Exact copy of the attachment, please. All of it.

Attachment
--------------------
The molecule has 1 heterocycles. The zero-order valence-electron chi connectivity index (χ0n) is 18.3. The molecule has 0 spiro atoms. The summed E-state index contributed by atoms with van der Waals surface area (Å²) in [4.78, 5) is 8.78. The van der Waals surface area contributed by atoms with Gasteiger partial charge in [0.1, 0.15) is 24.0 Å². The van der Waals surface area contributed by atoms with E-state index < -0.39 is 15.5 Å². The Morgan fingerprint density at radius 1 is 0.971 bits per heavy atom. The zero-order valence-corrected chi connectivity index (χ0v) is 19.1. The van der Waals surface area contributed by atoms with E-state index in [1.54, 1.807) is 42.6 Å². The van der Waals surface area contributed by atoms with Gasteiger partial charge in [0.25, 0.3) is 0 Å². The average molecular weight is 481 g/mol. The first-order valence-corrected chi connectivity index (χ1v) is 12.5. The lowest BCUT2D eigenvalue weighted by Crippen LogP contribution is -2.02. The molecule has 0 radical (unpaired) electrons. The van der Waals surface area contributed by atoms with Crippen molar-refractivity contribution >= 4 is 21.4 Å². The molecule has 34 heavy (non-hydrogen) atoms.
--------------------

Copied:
The molecule has 1 heterocycles. The zero-order valence-electron chi connectivity index (χ0n) is 18.3. The molecule has 0 spiro atoms. The summed E-state index contributed by atoms with van der Waals surface area (Å²) in [4.78, 5) is 8.78. The van der Waals surface area contributed by atoms with Gasteiger partial charge in [0.1, 0.15) is 24.0 Å². The van der Waals surface area contributed by atoms with E-state index < -0.39 is 15.5 Å². The Morgan fingerprint density at radius 1 is 0.971 bits per heavy atom. The zero-order valence-corrected chi connectivity index (χ0v) is 19.1. The van der Waals surface area contributed by atoms with E-state index in [1.54, 1.807) is 42.6 Å². The van der Waals surface area contributed by atoms with Gasteiger partial charge in [0.25, 0.3) is 0 Å². The average molecular weight is 481 g/mol. The first-order valence-corrected chi connectivity index (χ1v) is 12.5. The lowest BCUT2D eigenvalue weighted by Crippen LogP contribution is -2.02. The molecule has 0 radical (unpaired) electrons. The van der Waals surface area contributed by atoms with Crippen molar-refractivity contribution >= 4 is 21.4 Å². The molecule has 34 heavy (non-hydrogen) atoms.